Contract for Deed, Free Form?
January 22, 2010 8:54 AM   Subscribe

Can I get a generic contract for deed form, for free, online? Ive googled, but everything is pay-only. I don't need a very complex one. South Dakota, if it matters. Even if someone could scan theirs and post it somewhere for me to copy, that would be great.
posted by yesster to Law & Government (4 answers total)
You should really talk to a real estate attorney. A contract for deed has a lot of pitfalls.

For example, the original owner is still liable for environmental problems under CERCLA and still liable to the public for things like attractive nuisances. To complete the contract you have to physically exchange the deed, which can be difficult if the other party or the deed can't be found. If the buyer takes out a loan he or she can't deduct the interest because there's no mortgage. It often results in more litigation than a normal sale.

There is basically no benefit, security-wise, to holding on to the title as opposed to a mortgage.

So, talk to a lawyer. You should be able to get a free consultation to discuss your options and how much they might cost. In all likelihood the few hundred dollars upfront to structure the deal soundly will more than make up for the potentially thousands of dollars in liability, headache, or litigation later on.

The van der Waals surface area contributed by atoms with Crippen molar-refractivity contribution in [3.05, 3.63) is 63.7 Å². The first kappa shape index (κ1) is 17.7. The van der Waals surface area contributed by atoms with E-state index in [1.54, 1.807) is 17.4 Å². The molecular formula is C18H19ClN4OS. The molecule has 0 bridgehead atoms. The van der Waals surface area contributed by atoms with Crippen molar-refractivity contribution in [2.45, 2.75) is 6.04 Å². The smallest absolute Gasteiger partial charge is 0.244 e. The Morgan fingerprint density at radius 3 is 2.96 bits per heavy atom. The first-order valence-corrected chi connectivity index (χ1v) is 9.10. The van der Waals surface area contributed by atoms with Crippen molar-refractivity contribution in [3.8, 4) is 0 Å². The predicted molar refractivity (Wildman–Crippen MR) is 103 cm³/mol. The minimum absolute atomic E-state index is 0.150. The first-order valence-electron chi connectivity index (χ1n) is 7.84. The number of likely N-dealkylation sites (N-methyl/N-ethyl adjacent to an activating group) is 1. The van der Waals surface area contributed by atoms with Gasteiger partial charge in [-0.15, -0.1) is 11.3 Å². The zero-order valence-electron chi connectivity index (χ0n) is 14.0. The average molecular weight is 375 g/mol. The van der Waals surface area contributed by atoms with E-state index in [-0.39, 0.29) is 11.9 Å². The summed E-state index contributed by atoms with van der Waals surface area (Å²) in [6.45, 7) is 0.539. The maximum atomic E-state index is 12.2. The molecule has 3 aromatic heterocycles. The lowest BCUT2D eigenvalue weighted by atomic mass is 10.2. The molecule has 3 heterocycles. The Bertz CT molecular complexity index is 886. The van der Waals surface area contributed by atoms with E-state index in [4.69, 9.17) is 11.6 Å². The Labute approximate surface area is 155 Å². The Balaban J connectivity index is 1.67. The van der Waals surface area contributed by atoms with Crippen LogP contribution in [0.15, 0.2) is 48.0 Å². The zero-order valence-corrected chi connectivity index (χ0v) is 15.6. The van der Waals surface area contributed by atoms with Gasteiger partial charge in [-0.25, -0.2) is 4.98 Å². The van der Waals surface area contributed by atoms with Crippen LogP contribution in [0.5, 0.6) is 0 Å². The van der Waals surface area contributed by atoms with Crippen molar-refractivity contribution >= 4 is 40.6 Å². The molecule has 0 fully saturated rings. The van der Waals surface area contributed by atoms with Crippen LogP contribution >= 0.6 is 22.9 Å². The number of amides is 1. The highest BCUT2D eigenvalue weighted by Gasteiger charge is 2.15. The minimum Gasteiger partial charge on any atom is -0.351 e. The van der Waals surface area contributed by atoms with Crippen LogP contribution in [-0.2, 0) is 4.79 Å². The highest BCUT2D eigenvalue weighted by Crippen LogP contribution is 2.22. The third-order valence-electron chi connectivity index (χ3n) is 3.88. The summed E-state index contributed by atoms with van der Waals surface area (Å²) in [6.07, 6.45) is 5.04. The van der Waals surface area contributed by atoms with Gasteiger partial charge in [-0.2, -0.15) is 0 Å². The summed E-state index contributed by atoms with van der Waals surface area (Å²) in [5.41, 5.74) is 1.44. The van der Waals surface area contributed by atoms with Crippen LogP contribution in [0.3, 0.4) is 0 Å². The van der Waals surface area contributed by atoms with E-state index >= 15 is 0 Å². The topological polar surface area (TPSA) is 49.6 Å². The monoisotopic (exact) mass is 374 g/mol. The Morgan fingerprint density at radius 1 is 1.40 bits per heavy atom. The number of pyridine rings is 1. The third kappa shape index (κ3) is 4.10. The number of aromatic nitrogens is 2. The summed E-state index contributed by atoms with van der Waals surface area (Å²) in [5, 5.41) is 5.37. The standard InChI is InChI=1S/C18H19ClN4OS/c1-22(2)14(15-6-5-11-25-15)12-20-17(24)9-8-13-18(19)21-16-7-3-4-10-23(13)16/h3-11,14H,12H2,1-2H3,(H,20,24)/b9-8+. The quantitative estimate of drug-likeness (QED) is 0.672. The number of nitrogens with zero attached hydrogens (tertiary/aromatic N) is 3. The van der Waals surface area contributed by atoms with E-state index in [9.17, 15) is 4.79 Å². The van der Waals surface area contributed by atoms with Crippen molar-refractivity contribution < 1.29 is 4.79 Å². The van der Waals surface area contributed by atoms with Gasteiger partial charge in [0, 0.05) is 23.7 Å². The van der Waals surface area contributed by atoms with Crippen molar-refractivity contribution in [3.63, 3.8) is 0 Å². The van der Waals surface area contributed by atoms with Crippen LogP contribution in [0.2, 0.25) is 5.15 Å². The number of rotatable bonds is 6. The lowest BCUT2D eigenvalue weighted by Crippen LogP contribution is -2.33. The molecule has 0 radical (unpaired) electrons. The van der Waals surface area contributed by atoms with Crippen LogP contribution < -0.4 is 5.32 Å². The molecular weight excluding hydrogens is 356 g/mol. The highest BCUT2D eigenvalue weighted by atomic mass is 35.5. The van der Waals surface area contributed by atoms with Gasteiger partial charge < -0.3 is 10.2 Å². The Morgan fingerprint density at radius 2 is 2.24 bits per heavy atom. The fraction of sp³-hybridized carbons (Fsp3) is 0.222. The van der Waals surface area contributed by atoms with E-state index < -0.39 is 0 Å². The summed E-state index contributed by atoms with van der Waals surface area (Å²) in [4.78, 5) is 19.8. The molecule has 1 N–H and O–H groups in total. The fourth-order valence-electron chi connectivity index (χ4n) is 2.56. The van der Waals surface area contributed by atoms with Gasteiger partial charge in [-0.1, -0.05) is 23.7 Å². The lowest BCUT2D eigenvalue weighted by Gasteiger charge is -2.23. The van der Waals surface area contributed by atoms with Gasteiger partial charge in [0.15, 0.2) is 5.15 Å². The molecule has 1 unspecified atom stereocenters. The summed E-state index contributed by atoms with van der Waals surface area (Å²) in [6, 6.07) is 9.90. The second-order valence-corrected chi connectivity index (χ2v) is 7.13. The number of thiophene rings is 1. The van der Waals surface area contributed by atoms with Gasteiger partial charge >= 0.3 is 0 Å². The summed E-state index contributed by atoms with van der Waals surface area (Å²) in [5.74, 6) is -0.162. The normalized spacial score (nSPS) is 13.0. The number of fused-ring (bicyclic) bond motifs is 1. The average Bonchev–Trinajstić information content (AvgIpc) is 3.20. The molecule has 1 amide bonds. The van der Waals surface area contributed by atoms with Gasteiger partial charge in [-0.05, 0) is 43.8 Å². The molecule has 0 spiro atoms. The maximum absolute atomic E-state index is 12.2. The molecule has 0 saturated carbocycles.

posted by jedicus at 10:06 AM on January 22, 2010 [1 favorite]

At least where I'm from , contracts for deed can create a lot of difficult problems. Contracts for deed are highly controversial in Texas, as they were widely abused to take advantage of Mexican and Central American immigrants who didn't understand the contracts (both because of language and because of differences in US and Mexican/Central American law). There have been several statutes passed by the Texas Legislature to restrict them.

I know that you're in S.D., but I just want to alert you that in some states contracts for deed are looked at with a jaundiced eye. I don't know if that's the case in S.D. But you're going to want to speak to a real estate attorney.
posted by seventyfour at 12:29 PM on January 22, 2010

Response by poster: Ok -- this is a deal with a family member who has been occupying my house for several years now. I don't live there. I want to set up a "contract for deed" in order to effectively let her take ownership of the house in a few years.

I don't have any concerns about abuse from either party in this. I just want to convert the rent she's already paying into a legitimate purchase of the house from me.
posted by yesster at 1:10 PM on January 22, 2010

Thanks for the followup. Nonetheless, a contract for deed still may not be the best way to go, especially depending on the law in your state. A free consultation with an attorney should suffice to figure out whether this is really what you want to do. I would be surprised if there was actually an advantage in this case to a contract for deed over a promissory note secured by a mortgage.
posted by jedicus at 2:31 PM on January 22, 2010

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